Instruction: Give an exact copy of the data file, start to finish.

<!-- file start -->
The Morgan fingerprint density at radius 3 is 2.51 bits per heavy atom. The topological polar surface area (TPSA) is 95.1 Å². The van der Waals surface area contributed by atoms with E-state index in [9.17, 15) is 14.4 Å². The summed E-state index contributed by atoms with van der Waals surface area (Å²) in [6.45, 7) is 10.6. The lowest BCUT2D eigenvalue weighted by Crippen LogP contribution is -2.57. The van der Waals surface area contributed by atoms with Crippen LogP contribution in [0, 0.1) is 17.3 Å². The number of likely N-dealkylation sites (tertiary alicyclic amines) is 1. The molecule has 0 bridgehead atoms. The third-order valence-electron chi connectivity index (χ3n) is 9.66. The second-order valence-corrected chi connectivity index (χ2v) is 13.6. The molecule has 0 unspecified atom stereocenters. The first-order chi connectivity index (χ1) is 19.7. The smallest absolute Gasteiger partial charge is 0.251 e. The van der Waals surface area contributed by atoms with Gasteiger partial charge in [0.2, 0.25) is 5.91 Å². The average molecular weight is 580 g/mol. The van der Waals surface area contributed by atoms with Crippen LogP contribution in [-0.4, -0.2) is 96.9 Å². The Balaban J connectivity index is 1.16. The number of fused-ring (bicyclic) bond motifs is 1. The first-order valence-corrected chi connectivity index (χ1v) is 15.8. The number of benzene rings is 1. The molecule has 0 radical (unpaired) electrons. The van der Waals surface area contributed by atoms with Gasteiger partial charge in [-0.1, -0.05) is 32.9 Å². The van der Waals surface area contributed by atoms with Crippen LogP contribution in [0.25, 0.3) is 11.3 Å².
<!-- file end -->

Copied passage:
The Morgan fingerprint density at radius 3 is 2.51 bits per heavy atom. The topological polar surface area (TPSA) is 95.1 Å². The van der Waals surface area contributed by atoms with E-state index in [9.17, 15) is 14.4 Å². The summed E-state index contributed by atoms with van der Waals surface area (Å²) in [6.45, 7) is 10.6. The lowest BCUT2D eigenvalue weighted by Crippen LogP contribution is -2.57. The van der Waals surface area contributed by atoms with Crippen LogP contribution in [0, 0.1) is 17.3 Å². The number of likely N-dealkylation sites (tertiary alicyclic amines) is 1. The molecule has 0 bridgehead atoms. The third-order valence-electron chi connectivity index (χ3n) is 9.66. The second-order valence-corrected chi connectivity index (χ2v) is 13.6. The molecule has 0 unspecified atom stereocenters. The first-order chi connectivity index (χ1) is 19.7. The smallest absolute Gasteiger partial charge is 0.251 e. The van der Waals surface area contributed by atoms with Gasteiger partial charge in [0.2, 0.25) is 5.91 Å². The average molecular weight is 580 g/mol. The van der Waals surface area contributed by atoms with Crippen LogP contribution in [-0.4, -0.2) is 96.9 Å². The Balaban J connectivity index is 1.16. The number of fused-ring (bicyclic) bond motifs is 1. The first-order valence-corrected chi connectivity index (χ1v) is 15.8. The number of benzene rings is 1. The molecule has 0 radical (unpaired) electrons. The van der Waals surface area contributed by atoms with Gasteiger partial charge in [-0.1, -0.05) is 32.9 Å². The van der Waals surface area contributed by atoms with Crippen LogP contribution in [0.25, 0.3) is 11.3 Å².